When Should I Replace My Laptop Battery?

For people who work or spend most of their time online, having our laptops on and working is of utmost importance. One big advantage of having a laptop instead of a PC is it doesn’t shut down when there’s a blackout or when power outlets are not readily available. That is why we always ensure that our laptop batteries are fully charged.

We can use a laptop like Dell XPS 15 to watch movies in 4K or work heavily for hours without worrying about a sudden shutdown, but we will need to replace the battery at some point.

Two common ways to tell it’s time to change the battery is if you notice your battery’s power not lasting as long as it used to, or the battery meter can only charge up to a fraction of its full capacity.

Did you know there are other signs as well? It’s easy to dismiss these as normal everyday occurrences, or small issues, but they’re actually red flags, indicating your battery should be replaced.

How to Tell Your Laptop Battery is Not Working

Over time, you’ll notice your laptop battery degrading. You find that it charges slightly less every time you charge it. Here are some telltale signs that you need to shop for a new one.


It is usual for a laptop to have an increase in temperature when the battery is running. However, your laptop contains fans and heat sinks to reduce the excess heat.

Once your batteries start dying, your computer struggles to function and produces a lot of heat, which the fans can’t handle. This results in your laptop becoming hotter than usual, even with your regular level of usage.

As your laptop’s fans struggle to cool down, you may notice a loud fan noise. You may also feel some heat by touching the bottom of your laptop gently.

Normally, it should feel warm. If you notice it is running hotter than usual, it is a sign that your battery is faulty.

Failing to Charge

If your battery consistently fails to charge, it could be a sign that you need to get a new one. However, there could be other reasons for this happening. Before putting the final blame on your battery, you should do the following first to confirm whether the problem really is the battery:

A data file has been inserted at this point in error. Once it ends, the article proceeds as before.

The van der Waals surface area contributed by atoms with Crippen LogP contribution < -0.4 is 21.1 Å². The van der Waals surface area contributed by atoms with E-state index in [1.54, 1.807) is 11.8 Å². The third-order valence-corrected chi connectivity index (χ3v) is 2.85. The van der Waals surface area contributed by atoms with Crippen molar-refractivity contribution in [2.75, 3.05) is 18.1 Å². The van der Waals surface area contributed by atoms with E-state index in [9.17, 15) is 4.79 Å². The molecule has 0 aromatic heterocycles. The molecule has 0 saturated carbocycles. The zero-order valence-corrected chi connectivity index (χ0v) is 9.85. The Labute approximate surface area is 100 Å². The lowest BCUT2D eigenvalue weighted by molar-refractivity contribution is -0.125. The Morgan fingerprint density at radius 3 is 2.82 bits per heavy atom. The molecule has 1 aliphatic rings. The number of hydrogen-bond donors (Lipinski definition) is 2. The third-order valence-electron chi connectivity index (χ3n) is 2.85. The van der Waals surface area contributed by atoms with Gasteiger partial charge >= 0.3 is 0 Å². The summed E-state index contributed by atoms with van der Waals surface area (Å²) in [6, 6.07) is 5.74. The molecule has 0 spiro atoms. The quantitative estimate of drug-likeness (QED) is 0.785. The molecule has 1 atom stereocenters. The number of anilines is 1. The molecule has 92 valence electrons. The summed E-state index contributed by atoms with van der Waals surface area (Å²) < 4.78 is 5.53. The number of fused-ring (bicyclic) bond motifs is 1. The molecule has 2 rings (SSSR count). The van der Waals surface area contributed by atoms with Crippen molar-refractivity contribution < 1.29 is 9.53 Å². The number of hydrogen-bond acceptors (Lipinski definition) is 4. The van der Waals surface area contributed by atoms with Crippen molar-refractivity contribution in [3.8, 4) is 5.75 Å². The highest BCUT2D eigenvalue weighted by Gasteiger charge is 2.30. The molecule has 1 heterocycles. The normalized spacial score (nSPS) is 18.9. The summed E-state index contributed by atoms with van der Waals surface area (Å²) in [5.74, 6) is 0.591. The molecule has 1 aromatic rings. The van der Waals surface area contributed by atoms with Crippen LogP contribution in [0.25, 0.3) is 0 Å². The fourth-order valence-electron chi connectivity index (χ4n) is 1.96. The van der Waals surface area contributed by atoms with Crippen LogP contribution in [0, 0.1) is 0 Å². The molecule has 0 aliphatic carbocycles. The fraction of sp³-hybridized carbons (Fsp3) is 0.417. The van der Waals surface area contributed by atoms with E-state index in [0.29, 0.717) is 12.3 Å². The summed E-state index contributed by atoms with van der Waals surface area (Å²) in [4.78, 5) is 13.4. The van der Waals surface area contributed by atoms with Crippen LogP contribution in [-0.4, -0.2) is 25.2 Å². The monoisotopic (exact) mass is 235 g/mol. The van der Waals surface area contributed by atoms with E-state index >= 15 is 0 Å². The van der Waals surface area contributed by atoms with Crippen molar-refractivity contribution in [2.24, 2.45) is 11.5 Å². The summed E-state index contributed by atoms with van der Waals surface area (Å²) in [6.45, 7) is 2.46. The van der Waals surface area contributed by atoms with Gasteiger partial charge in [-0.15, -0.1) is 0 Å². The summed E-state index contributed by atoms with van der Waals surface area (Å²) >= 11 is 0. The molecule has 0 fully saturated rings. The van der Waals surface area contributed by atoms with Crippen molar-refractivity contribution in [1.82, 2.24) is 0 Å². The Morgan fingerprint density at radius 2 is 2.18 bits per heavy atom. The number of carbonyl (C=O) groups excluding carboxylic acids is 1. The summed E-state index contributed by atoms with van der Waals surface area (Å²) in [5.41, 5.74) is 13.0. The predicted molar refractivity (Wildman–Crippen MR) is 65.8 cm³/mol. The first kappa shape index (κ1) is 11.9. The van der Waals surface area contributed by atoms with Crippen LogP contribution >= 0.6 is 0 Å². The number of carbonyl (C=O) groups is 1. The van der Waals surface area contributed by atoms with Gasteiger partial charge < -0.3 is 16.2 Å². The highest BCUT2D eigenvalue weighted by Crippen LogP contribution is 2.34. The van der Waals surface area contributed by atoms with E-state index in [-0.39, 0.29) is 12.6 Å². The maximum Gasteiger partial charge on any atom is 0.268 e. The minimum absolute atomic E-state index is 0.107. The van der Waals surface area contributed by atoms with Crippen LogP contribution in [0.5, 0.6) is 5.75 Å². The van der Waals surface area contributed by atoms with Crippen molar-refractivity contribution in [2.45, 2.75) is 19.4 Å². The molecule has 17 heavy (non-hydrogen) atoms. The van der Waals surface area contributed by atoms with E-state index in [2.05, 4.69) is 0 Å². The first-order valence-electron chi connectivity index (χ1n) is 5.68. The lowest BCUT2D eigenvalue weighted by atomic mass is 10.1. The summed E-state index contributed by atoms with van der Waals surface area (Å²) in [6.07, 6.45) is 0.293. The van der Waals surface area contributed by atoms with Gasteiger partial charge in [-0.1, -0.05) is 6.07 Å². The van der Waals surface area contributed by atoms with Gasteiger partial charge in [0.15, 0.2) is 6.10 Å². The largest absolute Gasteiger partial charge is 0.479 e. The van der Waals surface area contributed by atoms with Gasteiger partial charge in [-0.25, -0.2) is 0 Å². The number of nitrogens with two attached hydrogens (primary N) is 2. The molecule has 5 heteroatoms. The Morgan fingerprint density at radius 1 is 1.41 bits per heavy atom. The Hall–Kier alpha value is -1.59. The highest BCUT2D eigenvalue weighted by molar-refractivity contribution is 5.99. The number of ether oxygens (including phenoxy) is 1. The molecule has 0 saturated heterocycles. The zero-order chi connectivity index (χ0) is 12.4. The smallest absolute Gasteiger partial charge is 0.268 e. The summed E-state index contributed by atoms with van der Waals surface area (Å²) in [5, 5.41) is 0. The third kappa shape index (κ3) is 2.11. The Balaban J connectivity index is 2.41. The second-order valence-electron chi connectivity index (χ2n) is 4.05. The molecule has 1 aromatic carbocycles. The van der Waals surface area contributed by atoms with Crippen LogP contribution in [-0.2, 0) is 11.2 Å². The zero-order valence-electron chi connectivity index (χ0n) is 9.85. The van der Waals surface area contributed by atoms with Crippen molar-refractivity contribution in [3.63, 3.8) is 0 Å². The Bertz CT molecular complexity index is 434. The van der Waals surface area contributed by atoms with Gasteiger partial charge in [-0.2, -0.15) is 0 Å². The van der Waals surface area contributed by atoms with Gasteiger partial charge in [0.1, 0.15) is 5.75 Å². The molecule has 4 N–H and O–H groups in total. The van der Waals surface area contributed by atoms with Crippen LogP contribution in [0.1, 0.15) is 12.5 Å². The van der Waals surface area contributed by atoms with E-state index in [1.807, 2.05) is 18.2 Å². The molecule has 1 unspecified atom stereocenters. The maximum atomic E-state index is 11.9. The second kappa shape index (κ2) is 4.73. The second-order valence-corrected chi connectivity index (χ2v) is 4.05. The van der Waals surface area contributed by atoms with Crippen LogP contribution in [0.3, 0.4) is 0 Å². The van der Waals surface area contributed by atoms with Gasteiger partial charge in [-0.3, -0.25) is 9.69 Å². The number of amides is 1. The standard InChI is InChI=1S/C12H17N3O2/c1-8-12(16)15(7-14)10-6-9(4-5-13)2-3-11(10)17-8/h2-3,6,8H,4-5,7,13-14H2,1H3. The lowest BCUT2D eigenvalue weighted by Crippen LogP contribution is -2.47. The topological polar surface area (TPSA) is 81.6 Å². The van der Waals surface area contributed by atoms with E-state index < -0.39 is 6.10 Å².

• Check if your UPS or surge protector is faulty. You can plug in directly to eliminate the possibility of UPS failure.
  • Remove the battery, and wipe it with a dry cloth. Then place it back inside. If it continues to have charging issues, then it’s highly likely that the battery needs to be replaced.

Declining Capacity

Though the average lifespan of batteries differs depending on the manufacturer, most laptop batteries’ lifespan lasts for two to three years. A fully charged battery lasts for one to ten hours, depending on how it is used.

Check with your manufacturer on how long your laptop is estimated to function on a single charge. You should also read and watch reviews online to know whether this matches real-world usage.

Having several software applications open or running in the background will affect your battery’s capacity considerably. You can easily correct this by manually choosing what programs should run in the background, or closing any programs you don’t need.

Sudden Death

Sometimes, the battery fails for no apparent reason. You wake up and find the laptop won’t start. A defective battery may be one of the reasons for boot-up issues. This doesn’t mean your laptop is no longer usable. You can still work without the battery, and leave the laptop charging.